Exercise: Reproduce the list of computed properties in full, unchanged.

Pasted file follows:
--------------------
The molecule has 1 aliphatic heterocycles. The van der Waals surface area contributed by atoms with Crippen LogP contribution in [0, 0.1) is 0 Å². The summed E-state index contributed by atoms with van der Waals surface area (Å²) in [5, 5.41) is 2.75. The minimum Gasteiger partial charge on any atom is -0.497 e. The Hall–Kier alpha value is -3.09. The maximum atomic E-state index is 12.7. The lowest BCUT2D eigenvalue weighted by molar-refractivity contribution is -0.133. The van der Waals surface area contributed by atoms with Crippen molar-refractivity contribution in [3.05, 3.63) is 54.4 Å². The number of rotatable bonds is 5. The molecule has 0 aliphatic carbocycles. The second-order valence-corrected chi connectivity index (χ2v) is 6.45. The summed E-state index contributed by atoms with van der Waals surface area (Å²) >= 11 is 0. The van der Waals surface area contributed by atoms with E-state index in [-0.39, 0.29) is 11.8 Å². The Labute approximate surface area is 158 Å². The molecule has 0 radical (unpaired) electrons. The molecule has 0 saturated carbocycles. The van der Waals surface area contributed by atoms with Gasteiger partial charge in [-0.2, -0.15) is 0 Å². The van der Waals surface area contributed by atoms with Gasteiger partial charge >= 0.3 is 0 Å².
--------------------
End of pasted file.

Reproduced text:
The molecule has 1 aliphatic heterocycles. The van der Waals surface area contributed by atoms with Crippen LogP contribution in [0, 0.1) is 0 Å². The summed E-state index contributed by atoms with van der Waals surface area (Å²) in [5, 5.41) is 2.75. The minimum Gasteiger partial charge on any atom is -0.497 e. The Hall–Kier alpha value is -3.09. The maximum atomic E-state index is 12.7. The lowest BCUT2D eigenvalue weighted by molar-refractivity contribution is -0.133. The van der Waals surface area contributed by atoms with Crippen molar-refractivity contribution in [3.05, 3.63) is 54.4 Å². The number of rotatable bonds is 5. The molecule has 0 aliphatic carbocycles. The second-order valence-corrected chi connectivity index (χ2v) is 6.45. The summed E-state index contributed by atoms with van der Waals surface area (Å²) >= 11 is 0. The van der Waals surface area contributed by atoms with E-state index in [-0.39, 0.29) is 11.8 Å². The Labute approximate surface area is 158 Å². The molecule has 0 radical (unpaired) electrons. The molecule has 0 saturated carbocycles. The van der Waals surface area contributed by atoms with Gasteiger partial charge in [-0.2, -0.15) is 0 Å². The van der Waals surface area contributed by atoms with Gasteiger partial charge >= 0.3 is 0 Å².